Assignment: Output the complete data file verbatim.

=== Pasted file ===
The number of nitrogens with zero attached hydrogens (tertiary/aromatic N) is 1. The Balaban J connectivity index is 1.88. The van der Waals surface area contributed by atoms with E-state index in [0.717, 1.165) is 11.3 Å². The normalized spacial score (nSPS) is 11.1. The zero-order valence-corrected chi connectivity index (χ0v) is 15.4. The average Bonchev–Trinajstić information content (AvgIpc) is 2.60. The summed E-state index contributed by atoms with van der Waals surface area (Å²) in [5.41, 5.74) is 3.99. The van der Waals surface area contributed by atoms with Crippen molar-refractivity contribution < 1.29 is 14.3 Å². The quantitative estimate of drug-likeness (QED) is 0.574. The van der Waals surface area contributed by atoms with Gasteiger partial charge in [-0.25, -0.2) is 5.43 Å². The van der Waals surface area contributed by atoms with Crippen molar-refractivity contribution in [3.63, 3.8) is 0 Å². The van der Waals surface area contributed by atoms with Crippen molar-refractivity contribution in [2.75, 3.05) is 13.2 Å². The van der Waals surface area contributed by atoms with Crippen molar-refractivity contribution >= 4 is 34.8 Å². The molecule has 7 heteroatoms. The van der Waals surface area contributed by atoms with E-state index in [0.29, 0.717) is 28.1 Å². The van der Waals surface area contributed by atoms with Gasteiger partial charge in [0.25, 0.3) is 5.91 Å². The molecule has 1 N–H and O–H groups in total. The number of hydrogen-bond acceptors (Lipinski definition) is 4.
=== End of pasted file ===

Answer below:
The number of nitrogens with zero attached hydrogens (tertiary/aromatic N) is 1. The Balaban J connectivity index is 1.88. The van der Waals surface area contributed by atoms with E-state index in [0.717, 1.165) is 11.3 Å². The normalized spacial score (nSPS) is 11.1. The zero-order valence-corrected chi connectivity index (χ0v) is 15.4. The average Bonchev–Trinajstić information content (AvgIpc) is 2.60. The summed E-state index contributed by atoms with van der Waals surface area (Å²) in [5.41, 5.74) is 3.99. The van der Waals surface area contributed by atoms with Crippen molar-refractivity contribution < 1.29 is 14.3 Å². The quantitative estimate of drug-likeness (QED) is 0.574. The van der Waals surface area contributed by atoms with Gasteiger partial charge in [-0.25, -0.2) is 5.43 Å². The van der Waals surface area contributed by atoms with Crippen molar-refractivity contribution in [3.63, 3.8) is 0 Å². The van der Waals surface area contributed by atoms with Crippen molar-refractivity contribution in [2.75, 3.05) is 13.2 Å². The van der Waals surface area contributed by atoms with Crippen molar-refractivity contribution >= 4 is 34.8 Å². The molecule has 7 heteroatoms. The van der Waals surface area contributed by atoms with E-state index in [0.29, 0.717) is 28.1 Å². The van der Waals surface area contributed by atoms with Gasteiger partial charge in [0.25, 0.3) is 5.91 Å². The molecule has 1 N–H and O–H groups in total. The number of hydrogen-bond acceptors (Lipinski definition) is 4.